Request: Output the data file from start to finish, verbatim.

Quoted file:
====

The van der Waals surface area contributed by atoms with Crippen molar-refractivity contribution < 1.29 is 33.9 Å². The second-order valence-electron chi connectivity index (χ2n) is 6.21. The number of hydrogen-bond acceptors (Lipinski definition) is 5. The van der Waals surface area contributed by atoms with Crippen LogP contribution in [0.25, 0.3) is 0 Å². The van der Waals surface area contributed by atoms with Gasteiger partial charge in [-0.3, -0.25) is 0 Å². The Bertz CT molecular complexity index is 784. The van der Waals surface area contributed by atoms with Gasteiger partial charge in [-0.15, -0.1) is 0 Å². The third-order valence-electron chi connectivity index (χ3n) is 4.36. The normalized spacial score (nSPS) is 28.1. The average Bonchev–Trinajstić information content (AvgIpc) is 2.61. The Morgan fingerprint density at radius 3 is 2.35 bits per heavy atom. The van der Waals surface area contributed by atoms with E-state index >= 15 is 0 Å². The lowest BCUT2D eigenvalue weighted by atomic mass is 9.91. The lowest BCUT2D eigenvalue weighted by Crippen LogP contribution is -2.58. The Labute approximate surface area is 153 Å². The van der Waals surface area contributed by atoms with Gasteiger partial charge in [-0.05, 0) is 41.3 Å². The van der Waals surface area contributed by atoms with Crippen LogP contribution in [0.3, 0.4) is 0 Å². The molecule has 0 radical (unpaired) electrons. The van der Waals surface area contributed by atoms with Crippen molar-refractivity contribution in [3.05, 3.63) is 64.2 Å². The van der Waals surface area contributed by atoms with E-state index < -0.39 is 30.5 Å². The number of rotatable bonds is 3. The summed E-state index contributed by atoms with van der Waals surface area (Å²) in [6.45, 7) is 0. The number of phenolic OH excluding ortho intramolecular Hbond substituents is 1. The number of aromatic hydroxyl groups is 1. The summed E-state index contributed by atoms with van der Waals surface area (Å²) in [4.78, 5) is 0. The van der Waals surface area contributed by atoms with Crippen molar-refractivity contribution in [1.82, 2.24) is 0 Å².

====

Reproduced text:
The van der Waals surface area contributed by atoms with Crippen molar-refractivity contribution < 1.29 is 33.9 Å². The second-order valence-electron chi connectivity index (χ2n) is 6.21. The number of hydrogen-bond acceptors (Lipinski definition) is 5. The van der Waals surface area contributed by atoms with Crippen LogP contribution in [0.25, 0.3) is 0 Å². The van der Waals surface area contributed by atoms with Gasteiger partial charge in [-0.3, -0.25) is 0 Å². The Bertz CT molecular complexity index is 784. The van der Waals surface area contributed by atoms with Gasteiger partial charge in [-0.15, -0.1) is 0 Å². The third-order valence-electron chi connectivity index (χ3n) is 4.36. The normalized spacial score (nSPS) is 28.1. The average Bonchev–Trinajstić information content (AvgIpc) is 2.61. The Morgan fingerprint density at radius 3 is 2.35 bits per heavy atom. The van der Waals surface area contributed by atoms with E-state index >= 15 is 0 Å². The lowest BCUT2D eigenvalue weighted by atomic mass is 9.91. The lowest BCUT2D eigenvalue weighted by Crippen LogP contribution is -2.58. The Labute approximate surface area is 153 Å². The van der Waals surface area contributed by atoms with Gasteiger partial charge in [-0.05, 0) is 41.3 Å². The van der Waals surface area contributed by atoms with Crippen LogP contribution in [0.3, 0.4) is 0 Å². The molecule has 0 radical (unpaired) electrons. The van der Waals surface area contributed by atoms with Crippen molar-refractivity contribution in [3.05, 3.63) is 64.2 Å². The van der Waals surface area contributed by atoms with E-state index < -0.39 is 30.5 Å². The number of rotatable bonds is 3. The summed E-state index contributed by atoms with van der Waals surface area (Å²) in [6.45, 7) is 0. The number of phenolic OH excluding ortho intramolecular Hbond substituents is 1. The number of aromatic hydroxyl groups is 1. The summed E-state index contributed by atoms with van der Waals surface area (Å²) in [4.78, 5) is 0. The van der Waals surface area contributed by atoms with Crippen molar-refractivity contribution in [1.82, 2.24) is 0 Å².